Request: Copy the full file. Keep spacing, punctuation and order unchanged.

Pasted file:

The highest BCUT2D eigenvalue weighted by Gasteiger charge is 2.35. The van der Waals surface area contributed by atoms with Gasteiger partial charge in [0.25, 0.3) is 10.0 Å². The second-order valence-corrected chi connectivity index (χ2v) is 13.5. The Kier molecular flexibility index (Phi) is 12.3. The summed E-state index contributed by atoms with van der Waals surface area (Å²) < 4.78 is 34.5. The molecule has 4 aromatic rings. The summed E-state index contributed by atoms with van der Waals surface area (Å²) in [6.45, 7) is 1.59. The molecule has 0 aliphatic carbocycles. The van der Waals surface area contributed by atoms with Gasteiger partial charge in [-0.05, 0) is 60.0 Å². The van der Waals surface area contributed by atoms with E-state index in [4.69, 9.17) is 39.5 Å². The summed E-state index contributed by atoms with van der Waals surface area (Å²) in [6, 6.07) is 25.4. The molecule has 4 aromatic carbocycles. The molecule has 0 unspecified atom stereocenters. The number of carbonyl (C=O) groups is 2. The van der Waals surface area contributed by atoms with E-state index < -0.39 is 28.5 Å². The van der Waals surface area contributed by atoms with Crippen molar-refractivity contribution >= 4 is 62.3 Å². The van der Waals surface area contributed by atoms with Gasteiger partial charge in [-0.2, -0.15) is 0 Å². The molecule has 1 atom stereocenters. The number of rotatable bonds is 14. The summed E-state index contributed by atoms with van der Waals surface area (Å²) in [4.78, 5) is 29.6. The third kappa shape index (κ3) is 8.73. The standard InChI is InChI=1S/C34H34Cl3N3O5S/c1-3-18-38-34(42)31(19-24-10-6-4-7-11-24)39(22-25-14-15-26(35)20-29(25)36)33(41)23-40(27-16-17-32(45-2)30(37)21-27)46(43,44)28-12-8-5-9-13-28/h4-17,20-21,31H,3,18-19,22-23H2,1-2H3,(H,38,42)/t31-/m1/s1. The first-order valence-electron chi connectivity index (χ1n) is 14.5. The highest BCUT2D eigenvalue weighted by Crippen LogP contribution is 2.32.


The highest BCUT2D eigenvalue weighted by Gasteiger charge is 2.35. The van der Waals surface area contributed by atoms with Gasteiger partial charge in [0.25, 0.3) is 10.0 Å². The second-order valence-corrected chi connectivity index (χ2v) is 13.5. The Kier molecular flexibility index (Phi) is 12.3. The summed E-state index contributed by atoms with van der Waals surface area (Å²) < 4.78 is 34.5. The molecule has 4 aromatic rings. The summed E-state index contributed by atoms with van der Waals surface area (Å²) in [6.45, 7) is 1.59. The molecule has 0 aliphatic carbocycles. The van der Waals surface area contributed by atoms with Gasteiger partial charge in [-0.05, 0) is 60.0 Å². The van der Waals surface area contributed by atoms with E-state index in [4.69, 9.17) is 39.5 Å². The summed E-state index contributed by atoms with van der Waals surface area (Å²) in [6, 6.07) is 25.4. The molecule has 4 aromatic carbocycles. The molecule has 0 unspecified atom stereocenters. The number of carbonyl (C=O) groups is 2. The van der Waals surface area contributed by atoms with E-state index < -0.39 is 28.5 Å². The van der Waals surface area contributed by atoms with Crippen molar-refractivity contribution >= 4 is 62.3 Å². The van der Waals surface area contributed by atoms with Gasteiger partial charge in [-0.2, -0.15) is 0 Å². The molecule has 1 atom stereocenters. The number of rotatable bonds is 14. The summed E-state index contributed by atoms with van der Waals surface area (Å²) in [4.78, 5) is 29.6. The third kappa shape index (κ3) is 8.73. The standard InChI is InChI=1S/C34H34Cl3N3O5S/c1-3-18-38-34(42)31(19-24-10-6-4-7-11-24)39(22-25-14-15-26(35)20-29(25)36)33(41)23-40(27-16-17-32(45-2)30(37)21-27)46(43,44)28-12-8-5-9-13-28/h4-17,20-21,31H,3,18-19,22-23H2,1-2H3,(H,38,42)/t31-/m1/s1. The first-order valence-electron chi connectivity index (χ1n) is 14.5. The highest BCUT2D eigenvalue weighted by Crippen LogP contribution is 2.32.